Review: Snow White at Milton Keynes Theatre will give you a warm festive feeling

Given the wintry weather of the past few days, it was perhaps apt that this year’s panto offering at Milton Keynes Theatre was Snow White.
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And venturing out from the comfort of your home in the freezing temperatures we’re currently enduring is certainly worth the effort as this Crossroads Pantomimes production is a great way to chill out for an evening and come home with a warm Christmassy glow.

The headline acts in the cast all bring something different to the party and the audience on press night (Tuesday) certainly enjoyed the festive fare on offer.

Lesley Joseph was superb as the evil Queen Dragonella. The 77-year-old Birds of a Feather star was stretching credibility a touch in true panto style when she claimed she was really in her 30s and was a beauty queen. She was also not afraid to show a bit of leg to seduce the Prince. It didn’t work!

Milton Keynes Theatre presents Snow White. Image: Barry RivettMilton Keynes Theatre presents Snow White. Image: Barry Rivett
Milton Keynes Theatre presents Snow White. Image: Barry Rivett

Taking on the role of Oddjob (no, not the Bond villain), was comedian Paul Chuckle, who kept the gags flowing with the help of fellow funnyman Aaron James as Muddles.

Oddjob sharing his shopping trolley contents with the audience was a great early setpiece. And further notable frolics involved a misunderstanding when Muddles was demonstrating his Elvis act while Oddjob had his mind elsewhere, and a magic trick involving the pair of them, a sharp implement and a cucumber.

But, impressive as they all were, the performance I most enjoyed was that of TV judge Rob Rinder as the Man In The Mirror. His appearance on stage was a great excuse for a Michael Jackson classic tune every time he entered the action.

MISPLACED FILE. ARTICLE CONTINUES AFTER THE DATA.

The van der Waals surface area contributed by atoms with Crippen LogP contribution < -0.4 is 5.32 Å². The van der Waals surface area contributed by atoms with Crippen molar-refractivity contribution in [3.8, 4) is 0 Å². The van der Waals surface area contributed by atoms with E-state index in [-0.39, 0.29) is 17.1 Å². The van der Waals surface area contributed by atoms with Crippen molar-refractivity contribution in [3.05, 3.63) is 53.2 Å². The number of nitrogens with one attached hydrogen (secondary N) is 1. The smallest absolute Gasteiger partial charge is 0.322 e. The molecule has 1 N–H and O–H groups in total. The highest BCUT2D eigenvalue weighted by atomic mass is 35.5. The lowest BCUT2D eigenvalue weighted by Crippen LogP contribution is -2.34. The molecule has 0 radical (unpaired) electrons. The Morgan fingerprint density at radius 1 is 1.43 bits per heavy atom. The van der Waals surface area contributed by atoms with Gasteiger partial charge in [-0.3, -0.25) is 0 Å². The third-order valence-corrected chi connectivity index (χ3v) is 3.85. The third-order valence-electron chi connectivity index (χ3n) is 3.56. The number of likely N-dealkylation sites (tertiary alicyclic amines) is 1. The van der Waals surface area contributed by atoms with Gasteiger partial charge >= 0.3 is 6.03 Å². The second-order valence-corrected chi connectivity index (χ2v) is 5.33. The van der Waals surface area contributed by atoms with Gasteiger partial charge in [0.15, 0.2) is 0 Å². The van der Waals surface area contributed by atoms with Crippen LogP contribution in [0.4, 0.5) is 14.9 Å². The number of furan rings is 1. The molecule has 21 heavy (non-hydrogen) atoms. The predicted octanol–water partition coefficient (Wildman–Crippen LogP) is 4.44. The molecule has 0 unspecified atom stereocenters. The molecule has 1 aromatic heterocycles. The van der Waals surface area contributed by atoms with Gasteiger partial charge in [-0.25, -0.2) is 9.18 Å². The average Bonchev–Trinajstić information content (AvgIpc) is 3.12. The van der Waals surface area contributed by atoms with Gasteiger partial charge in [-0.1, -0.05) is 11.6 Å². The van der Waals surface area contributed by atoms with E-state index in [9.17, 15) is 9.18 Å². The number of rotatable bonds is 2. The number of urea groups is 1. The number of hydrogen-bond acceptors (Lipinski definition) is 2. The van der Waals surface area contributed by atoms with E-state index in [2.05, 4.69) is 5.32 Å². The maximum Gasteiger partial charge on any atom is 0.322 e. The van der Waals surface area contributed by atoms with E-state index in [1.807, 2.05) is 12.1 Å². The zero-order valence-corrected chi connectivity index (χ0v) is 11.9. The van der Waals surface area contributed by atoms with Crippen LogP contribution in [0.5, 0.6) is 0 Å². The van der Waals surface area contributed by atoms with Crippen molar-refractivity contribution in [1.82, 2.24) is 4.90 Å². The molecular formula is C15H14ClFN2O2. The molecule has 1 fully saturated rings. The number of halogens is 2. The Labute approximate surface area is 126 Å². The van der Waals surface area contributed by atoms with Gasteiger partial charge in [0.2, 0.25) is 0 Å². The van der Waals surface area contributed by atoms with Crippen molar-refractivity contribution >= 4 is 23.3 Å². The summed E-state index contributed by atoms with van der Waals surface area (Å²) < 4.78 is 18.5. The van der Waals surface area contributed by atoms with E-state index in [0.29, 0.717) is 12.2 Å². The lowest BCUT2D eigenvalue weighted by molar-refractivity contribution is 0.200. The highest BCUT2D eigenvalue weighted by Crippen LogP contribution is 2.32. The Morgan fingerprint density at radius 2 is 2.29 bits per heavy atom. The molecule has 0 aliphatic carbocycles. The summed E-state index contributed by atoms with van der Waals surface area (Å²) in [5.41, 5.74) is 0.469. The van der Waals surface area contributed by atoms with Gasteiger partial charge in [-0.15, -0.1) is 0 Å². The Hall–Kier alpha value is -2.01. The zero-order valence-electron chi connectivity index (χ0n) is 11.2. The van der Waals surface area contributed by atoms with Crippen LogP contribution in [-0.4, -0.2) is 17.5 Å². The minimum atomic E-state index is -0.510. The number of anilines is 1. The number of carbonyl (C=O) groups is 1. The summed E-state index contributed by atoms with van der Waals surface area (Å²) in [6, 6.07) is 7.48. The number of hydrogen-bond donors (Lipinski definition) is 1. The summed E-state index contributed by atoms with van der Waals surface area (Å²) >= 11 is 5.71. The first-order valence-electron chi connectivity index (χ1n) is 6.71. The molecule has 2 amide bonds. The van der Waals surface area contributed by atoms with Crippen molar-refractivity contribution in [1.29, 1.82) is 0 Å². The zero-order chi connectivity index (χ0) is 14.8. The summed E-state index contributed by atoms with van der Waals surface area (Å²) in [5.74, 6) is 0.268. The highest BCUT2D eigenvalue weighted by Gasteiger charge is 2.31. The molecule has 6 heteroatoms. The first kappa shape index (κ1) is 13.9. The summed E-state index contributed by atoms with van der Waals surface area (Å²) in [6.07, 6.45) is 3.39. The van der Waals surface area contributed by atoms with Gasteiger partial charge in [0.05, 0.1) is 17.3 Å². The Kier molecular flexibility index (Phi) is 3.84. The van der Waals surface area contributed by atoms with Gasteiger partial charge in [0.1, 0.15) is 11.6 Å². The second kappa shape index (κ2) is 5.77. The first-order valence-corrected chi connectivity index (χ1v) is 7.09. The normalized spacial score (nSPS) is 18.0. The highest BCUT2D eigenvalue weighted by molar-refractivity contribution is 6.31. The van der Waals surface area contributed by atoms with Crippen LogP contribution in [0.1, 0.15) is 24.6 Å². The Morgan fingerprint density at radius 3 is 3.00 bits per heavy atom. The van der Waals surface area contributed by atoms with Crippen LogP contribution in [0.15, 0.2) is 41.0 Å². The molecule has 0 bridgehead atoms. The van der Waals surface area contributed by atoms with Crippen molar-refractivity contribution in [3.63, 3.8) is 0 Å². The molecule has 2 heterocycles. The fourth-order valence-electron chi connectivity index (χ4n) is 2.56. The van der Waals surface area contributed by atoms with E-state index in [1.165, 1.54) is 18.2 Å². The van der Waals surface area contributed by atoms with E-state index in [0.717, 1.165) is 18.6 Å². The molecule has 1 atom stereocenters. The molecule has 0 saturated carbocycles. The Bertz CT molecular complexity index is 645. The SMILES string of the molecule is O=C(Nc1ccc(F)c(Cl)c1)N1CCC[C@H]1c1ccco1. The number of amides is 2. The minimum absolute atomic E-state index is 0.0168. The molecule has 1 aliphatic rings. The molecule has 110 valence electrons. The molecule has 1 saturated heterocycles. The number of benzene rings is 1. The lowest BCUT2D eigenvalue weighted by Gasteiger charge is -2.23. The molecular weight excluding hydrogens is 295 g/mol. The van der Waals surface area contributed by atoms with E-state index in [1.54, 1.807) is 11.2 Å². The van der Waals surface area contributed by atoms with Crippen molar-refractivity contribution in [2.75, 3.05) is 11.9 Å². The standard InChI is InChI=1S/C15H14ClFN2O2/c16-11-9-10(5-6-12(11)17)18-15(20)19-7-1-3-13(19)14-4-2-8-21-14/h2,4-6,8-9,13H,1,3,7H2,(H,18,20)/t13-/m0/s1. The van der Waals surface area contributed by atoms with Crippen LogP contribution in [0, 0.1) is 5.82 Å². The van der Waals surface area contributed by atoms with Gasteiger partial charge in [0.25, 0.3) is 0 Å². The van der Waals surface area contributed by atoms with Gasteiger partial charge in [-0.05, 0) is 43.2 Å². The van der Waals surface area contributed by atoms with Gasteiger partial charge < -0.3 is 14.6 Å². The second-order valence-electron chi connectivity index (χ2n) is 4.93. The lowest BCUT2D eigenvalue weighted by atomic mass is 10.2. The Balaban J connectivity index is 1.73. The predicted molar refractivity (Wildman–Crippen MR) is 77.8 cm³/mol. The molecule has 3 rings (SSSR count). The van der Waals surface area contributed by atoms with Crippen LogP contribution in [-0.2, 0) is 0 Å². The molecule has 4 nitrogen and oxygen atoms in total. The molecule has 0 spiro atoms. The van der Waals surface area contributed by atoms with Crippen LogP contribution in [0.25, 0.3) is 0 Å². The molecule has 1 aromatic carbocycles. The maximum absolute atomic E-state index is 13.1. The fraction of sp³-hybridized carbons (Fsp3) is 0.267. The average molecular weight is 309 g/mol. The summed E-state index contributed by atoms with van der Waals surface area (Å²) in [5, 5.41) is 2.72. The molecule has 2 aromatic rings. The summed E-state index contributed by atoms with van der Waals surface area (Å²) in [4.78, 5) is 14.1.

He was the perfect man to judge whether the Queen was the fairest of them all and he had me chuckling as he strutted around the stage like a bit of a diva. He also managed to show his flexibility to take on all challenges by pulling off an unexpectedly acrobatic handspring move.

Milton Keynes Theatre presents Snow White. Image: Barry RivettMilton Keynes Theatre presents Snow White. Image: Barry Rivett
Milton Keynes Theatre presents Snow White. Image: Barry Rivett

There really were no bad apples in this cast, with Charlotte Haines having you rooting for Snow White to avoid the Queen’s poisonous fruit. Then there was Dale Mathurin as Prince Harry, who got more songs to perform than most – and you can see why as they were upbeat and sung superbly well. He was also conveniently named to allow the writers to aim a couple of blows at the real-life Royal.

The Winter Festival in the plot was a good excuse for a medley of popular Christmas songs (something you often don’t get in a panto and made a nice change) such as Walking In A Winter Wonderland, and Frosty the Snowman.

Other highlights included a gag where song clips were inserted to make up 90% of the conversation, plus the 12 Days of Christmas routine littered with props and featuring a few, no doubt deliberate, mishaps. Oh, and as a Luton Town fan, I also rather enjoyed the three digs at MK Dons which were sprinkled into the entertainment.

Much of panto world can be predictable (as the same stories are told in theatres up and down the country each year), but in MK there was also an unexpected Snow White plot twist surrounding the poisoned apple, which was a great touch.

The audience looked like they all had fun. Ditto the cast. And you can’t ask for more than that.

The panto runs until Sunday, January 8. Visit atgtickets.com/MiltonKeynes to book.